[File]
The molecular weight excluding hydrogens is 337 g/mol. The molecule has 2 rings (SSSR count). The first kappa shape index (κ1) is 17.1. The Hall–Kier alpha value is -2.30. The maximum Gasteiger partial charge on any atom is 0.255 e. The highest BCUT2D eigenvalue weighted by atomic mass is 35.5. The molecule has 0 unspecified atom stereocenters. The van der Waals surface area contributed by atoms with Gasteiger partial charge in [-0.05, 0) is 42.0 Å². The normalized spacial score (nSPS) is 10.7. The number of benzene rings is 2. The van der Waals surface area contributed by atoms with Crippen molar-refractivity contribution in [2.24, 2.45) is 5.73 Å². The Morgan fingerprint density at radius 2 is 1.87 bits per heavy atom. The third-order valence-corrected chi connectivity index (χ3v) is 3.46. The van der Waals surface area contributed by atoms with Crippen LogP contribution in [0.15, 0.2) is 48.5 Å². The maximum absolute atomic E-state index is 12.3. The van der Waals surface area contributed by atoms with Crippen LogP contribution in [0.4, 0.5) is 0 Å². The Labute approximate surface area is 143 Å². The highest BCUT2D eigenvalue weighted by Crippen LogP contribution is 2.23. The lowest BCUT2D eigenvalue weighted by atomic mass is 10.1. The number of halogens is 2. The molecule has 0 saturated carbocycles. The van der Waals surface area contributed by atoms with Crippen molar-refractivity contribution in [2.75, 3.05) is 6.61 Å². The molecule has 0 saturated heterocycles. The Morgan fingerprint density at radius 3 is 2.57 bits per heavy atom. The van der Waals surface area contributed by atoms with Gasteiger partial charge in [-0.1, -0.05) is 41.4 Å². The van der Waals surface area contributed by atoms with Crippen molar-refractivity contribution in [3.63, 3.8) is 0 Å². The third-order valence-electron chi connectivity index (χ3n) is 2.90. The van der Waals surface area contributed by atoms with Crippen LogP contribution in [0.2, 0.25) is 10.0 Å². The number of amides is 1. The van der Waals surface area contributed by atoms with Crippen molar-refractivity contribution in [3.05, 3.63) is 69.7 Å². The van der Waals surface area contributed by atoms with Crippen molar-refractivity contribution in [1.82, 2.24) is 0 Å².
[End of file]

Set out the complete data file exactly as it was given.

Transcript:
The molecular weight excluding hydrogens is 337 g/mol. The molecule has 2 rings (SSSR count). The first kappa shape index (κ1) is 17.1. The Hall–Kier alpha value is -2.30. The maximum Gasteiger partial charge on any atom is 0.255 e. The highest BCUT2D eigenvalue weighted by atomic mass is 35.5. The molecule has 0 unspecified atom stereocenters. The van der Waals surface area contributed by atoms with Gasteiger partial charge in [-0.05, 0) is 42.0 Å². The normalized spacial score (nSPS) is 10.7. The number of benzene rings is 2. The van der Waals surface area contributed by atoms with Crippen molar-refractivity contribution in [2.24, 2.45) is 5.73 Å². The Morgan fingerprint density at radius 2 is 1.87 bits per heavy atom. The third-order valence-corrected chi connectivity index (χ3v) is 3.46. The van der Waals surface area contributed by atoms with Crippen LogP contribution in [0.15, 0.2) is 48.5 Å². The maximum absolute atomic E-state index is 12.3. The van der Waals surface area contributed by atoms with Crippen LogP contribution in [0.4, 0.5) is 0 Å². The Labute approximate surface area is 143 Å². The highest BCUT2D eigenvalue weighted by Crippen LogP contribution is 2.23. The lowest BCUT2D eigenvalue weighted by atomic mass is 10.1. The number of halogens is 2. The molecule has 0 saturated carbocycles. The van der Waals surface area contributed by atoms with Crippen molar-refractivity contribution in [2.75, 3.05) is 6.61 Å². The molecule has 0 saturated heterocycles. The Morgan fingerprint density at radius 3 is 2.57 bits per heavy atom. The van der Waals surface area contributed by atoms with Gasteiger partial charge in [-0.1, -0.05) is 41.4 Å². The van der Waals surface area contributed by atoms with Crippen molar-refractivity contribution in [3.63, 3.8) is 0 Å². The third-order valence-electron chi connectivity index (χ3n) is 2.90. The van der Waals surface area contributed by atoms with Crippen LogP contribution in [0.2, 0.25) is 10.0 Å². The number of amides is 1. The van der Waals surface area contributed by atoms with Crippen molar-refractivity contribution in [3.05, 3.63) is 69.7 Å². The van der Waals surface area contributed by atoms with Crippen molar-refractivity contribution in [1.82, 2.24) is 0 Å².